You choose, we deliver
If you are interested in this story, you might be interested in others from The Journal Gazette. Go to and pick the subjects you care most about. We'll deliver your customized daily news report at 3 a.m. Fort Wayne time, right to your email.


  • NBC's Snyderman faces credibility issues
    NEW YORK – The quarantine against possible Ebola exposure ends this week for Dr. Nancy Snyderman, but the troubles clearly aren’t over for NBC News’ chief medical editor.
  • CBS debuts stand-alone streaming service
    NEW YORK – CBS is jumping on the cord-cutting bandwagon, launching a stand-alone digital streaming service for $5.99 a month that will offer subscribers access to its current and older shows.
  • Real couple inspire comedy's romance
    LOS ANGELES – After dating Jake for six long years, Annie figured he would pop the question during their romantic island getaway.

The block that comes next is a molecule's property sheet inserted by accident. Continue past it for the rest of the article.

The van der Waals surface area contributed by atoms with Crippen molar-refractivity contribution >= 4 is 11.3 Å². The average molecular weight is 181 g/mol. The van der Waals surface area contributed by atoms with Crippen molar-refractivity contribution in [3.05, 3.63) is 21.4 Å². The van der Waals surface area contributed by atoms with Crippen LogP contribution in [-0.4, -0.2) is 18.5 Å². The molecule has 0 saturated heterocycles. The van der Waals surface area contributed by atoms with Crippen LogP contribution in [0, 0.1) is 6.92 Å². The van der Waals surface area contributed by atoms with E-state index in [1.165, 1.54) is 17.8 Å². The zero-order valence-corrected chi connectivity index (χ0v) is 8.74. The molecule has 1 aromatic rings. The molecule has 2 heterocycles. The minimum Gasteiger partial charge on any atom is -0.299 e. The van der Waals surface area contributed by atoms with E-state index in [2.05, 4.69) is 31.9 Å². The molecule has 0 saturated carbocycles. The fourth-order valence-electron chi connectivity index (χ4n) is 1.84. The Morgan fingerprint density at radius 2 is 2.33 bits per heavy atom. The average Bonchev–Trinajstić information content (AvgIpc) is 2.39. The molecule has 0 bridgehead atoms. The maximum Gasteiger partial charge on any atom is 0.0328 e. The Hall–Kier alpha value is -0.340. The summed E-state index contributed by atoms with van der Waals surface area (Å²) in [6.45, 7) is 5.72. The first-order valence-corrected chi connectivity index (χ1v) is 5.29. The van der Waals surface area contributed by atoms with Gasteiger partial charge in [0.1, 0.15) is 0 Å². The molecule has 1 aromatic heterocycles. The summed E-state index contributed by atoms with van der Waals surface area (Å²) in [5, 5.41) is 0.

D.L. Hughley, left, and Michael Ian Black host “Trust Me, I’m a Game Show Host.”
TV Review

‘Host’ plays for laughs, money

TBS attempts to blend its comedy brand with a prime-time quiz show in the hybrid series “Trust Me, I’m a Game Show Host” (10:30 p.m. Tuesday).

Comedians D.L. Hughley (“The Hughleys”) and Michael Ian Black (“Ed”) are the show’s dueling hosts. For each contestant, Hughley and Black offer a “fact” – one is true and another is false.

The contestant must decide which game show host to trust. A correct choice means advancing up a money ladder.

“Just because something is believable, it doesn’t mean it’s true,” Black tells contestant Ambree in Tuesday’s series premiere. “I could tell you D.L. writes his own jokes, doesn’t make it true.”

The two facts presented are sometimes equally believable or equally ridiculous.

One matchup in the first episode is “an electric vibrator was developed and marketed before the electric vacuum and electric iron” versus “Thomas Edison invented a form of bubble gum and held the patent before selling it to the Wrigley brothers.” (Yes, “Trust Me, I’m a Game Show Host” tries to scandalize/amuse with some of its innuendo-filled “facts.”)

When it comes to “facts” about TV, “Trust Me” could stand to do a little more homework. One semi-accurate fact labels a 1992 NBC program called “Steel Justice” as “a show” but it was actually a one-shot TV movie.